After about two weeks of sending queries, I've gotten a couple personalized responses from agents who love my concept and didn't love the first chapter. So, I decided to see what the book would look like if I started the story a couple chapters later. I cut the first few chapters, and tested the new opening on a handful of betas (about 6). The response was enthusiastic.
Which brings me to my question: I still have about 15 queries outstanding, some to agents who I think would be a particular fit. Do I have to leave them alone and just hope they see something they like in the original sample, or can I follow up with the new chapter?
I obviously wouldn't bother agents who already sent a form reject, but for those still considering my work, is it bad query etiquette to say "I had an ah-ha moment! Please consider this chapter instead of the formerly-sent one."
I don't want to miss out because of an opening I don't feel any attachment to, but I also don't want to irritate agents.
Additional context: A number of the outstanding queries are requests from the #DVPit Twitter pitch contest, so I already know the concept resonates with those agents (which makes it feel more dire that I get them the best first chapter I can).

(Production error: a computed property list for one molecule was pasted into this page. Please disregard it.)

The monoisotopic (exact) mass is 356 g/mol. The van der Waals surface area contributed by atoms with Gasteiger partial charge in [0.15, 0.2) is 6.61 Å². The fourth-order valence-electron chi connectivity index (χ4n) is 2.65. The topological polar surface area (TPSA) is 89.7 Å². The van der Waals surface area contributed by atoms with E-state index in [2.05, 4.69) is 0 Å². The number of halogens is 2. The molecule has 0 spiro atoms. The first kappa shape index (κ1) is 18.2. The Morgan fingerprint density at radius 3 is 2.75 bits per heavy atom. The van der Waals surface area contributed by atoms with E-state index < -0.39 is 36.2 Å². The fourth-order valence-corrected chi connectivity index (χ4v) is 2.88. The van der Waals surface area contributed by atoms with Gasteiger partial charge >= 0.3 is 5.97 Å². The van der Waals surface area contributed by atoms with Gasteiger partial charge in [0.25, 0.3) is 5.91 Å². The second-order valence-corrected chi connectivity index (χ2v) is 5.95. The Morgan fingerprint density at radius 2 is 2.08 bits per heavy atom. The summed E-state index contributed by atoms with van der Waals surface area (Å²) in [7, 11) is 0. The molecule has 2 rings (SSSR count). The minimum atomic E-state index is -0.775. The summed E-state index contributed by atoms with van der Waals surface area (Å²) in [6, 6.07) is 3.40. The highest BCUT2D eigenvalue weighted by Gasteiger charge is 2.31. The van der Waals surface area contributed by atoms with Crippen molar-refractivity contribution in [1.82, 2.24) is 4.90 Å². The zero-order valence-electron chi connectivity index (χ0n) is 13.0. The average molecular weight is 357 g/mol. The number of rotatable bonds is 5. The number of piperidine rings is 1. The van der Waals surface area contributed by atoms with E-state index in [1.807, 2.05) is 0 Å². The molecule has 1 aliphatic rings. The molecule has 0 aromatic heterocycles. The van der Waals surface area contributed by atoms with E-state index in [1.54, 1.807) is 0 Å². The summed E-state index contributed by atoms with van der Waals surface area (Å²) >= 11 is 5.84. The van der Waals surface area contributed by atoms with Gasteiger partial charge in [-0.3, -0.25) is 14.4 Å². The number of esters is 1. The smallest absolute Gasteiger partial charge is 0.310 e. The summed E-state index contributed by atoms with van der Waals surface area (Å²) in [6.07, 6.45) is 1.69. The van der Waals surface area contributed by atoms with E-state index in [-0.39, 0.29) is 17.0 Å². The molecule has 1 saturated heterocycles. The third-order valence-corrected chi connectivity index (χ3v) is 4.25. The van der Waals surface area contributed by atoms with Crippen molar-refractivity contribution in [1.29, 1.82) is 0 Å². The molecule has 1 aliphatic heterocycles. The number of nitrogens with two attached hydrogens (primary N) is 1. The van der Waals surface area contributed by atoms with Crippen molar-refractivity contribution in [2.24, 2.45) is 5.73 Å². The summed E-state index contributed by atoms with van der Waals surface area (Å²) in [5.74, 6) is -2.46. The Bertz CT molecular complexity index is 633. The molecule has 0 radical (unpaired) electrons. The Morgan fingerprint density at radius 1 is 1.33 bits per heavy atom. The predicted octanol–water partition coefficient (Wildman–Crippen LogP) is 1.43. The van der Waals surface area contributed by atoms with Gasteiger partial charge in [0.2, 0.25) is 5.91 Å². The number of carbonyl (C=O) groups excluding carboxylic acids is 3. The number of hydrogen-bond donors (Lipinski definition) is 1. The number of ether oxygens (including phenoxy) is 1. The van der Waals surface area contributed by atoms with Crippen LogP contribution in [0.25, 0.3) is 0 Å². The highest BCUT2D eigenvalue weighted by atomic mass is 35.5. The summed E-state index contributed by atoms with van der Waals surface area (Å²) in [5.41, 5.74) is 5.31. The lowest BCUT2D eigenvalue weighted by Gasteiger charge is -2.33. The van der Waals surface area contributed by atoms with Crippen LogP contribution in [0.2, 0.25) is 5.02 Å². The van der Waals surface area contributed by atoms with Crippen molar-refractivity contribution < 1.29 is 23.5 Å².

I always want to see your best work.
Therefore, I would rather have you let me know you've revised/improved, than not.
Even if I didn't feel that way, what's the worst thing that could happen here? You'd hear no twice, or more likely silence times two.
There's zero downside to letting an agent know you've revised as long as she has not already said no, nor the query window (30 days on those foul no response means no) has closed.
This does not mean you get to tinker endlessly. You get one revision here.
The revision you mention changes ALL of the pages you sent. If you are just moving words here and there, or punctuation, don't send new pages. If you're fixing mistakes like homonyms, then do.